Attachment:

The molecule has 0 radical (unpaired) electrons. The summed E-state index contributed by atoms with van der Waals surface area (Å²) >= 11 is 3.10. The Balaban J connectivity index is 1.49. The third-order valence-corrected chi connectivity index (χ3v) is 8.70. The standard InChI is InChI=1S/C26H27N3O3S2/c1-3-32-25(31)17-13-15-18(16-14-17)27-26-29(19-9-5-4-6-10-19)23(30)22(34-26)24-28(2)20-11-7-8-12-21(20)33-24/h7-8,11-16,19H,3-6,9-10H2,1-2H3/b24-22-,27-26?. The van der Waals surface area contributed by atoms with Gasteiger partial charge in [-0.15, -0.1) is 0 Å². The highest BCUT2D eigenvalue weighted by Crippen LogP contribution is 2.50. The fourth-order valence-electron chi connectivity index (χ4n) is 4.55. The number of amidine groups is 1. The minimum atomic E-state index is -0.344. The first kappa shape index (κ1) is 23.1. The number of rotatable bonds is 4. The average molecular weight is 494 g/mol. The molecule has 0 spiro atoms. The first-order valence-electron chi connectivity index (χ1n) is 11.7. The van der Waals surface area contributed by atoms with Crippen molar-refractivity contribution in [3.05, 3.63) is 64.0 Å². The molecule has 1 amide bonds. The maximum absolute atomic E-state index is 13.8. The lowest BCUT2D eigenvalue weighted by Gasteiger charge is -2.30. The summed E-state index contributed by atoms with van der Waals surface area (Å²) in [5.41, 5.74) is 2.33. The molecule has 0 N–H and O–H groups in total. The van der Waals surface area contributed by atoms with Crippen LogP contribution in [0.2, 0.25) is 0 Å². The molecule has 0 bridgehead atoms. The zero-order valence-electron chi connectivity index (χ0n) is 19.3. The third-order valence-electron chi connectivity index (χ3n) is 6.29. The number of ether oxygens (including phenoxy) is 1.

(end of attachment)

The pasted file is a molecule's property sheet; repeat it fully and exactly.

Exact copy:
The molecule has 0 radical (unpaired) electrons. The summed E-state index contributed by atoms with van der Waals surface area (Å²) >= 11 is 3.10. The Balaban J connectivity index is 1.49. The third-order valence-corrected chi connectivity index (χ3v) is 8.70. The standard InChI is InChI=1S/C26H27N3O3S2/c1-3-32-25(31)17-13-15-18(16-14-17)27-26-29(19-9-5-4-6-10-19)23(30)22(34-26)24-28(2)20-11-7-8-12-21(20)33-24/h7-8,11-16,19H,3-6,9-10H2,1-2H3/b24-22-,27-26?. The van der Waals surface area contributed by atoms with Gasteiger partial charge in [-0.15, -0.1) is 0 Å². The highest BCUT2D eigenvalue weighted by Crippen LogP contribution is 2.50. The fourth-order valence-electron chi connectivity index (χ4n) is 4.55. The number of amidine groups is 1. The minimum atomic E-state index is -0.344. The first kappa shape index (κ1) is 23.1. The number of rotatable bonds is 4. The average molecular weight is 494 g/mol. The molecule has 0 spiro atoms. The first-order valence-electron chi connectivity index (χ1n) is 11.7. The van der Waals surface area contributed by atoms with Crippen molar-refractivity contribution in [3.05, 3.63) is 64.0 Å². The molecule has 1 amide bonds. The maximum absolute atomic E-state index is 13.8. The lowest BCUT2D eigenvalue weighted by Gasteiger charge is -2.30. The summed E-state index contributed by atoms with van der Waals surface area (Å²) in [5.41, 5.74) is 2.33. The molecule has 0 N–H and O–H groups in total. The van der Waals surface area contributed by atoms with Crippen LogP contribution in [0.2, 0.25) is 0 Å². The molecule has 0 bridgehead atoms. The zero-order valence-electron chi connectivity index (χ0n) is 19.3. The third-order valence-electron chi connectivity index (χ3n) is 6.29. The number of ether oxygens (including phenoxy) is 1.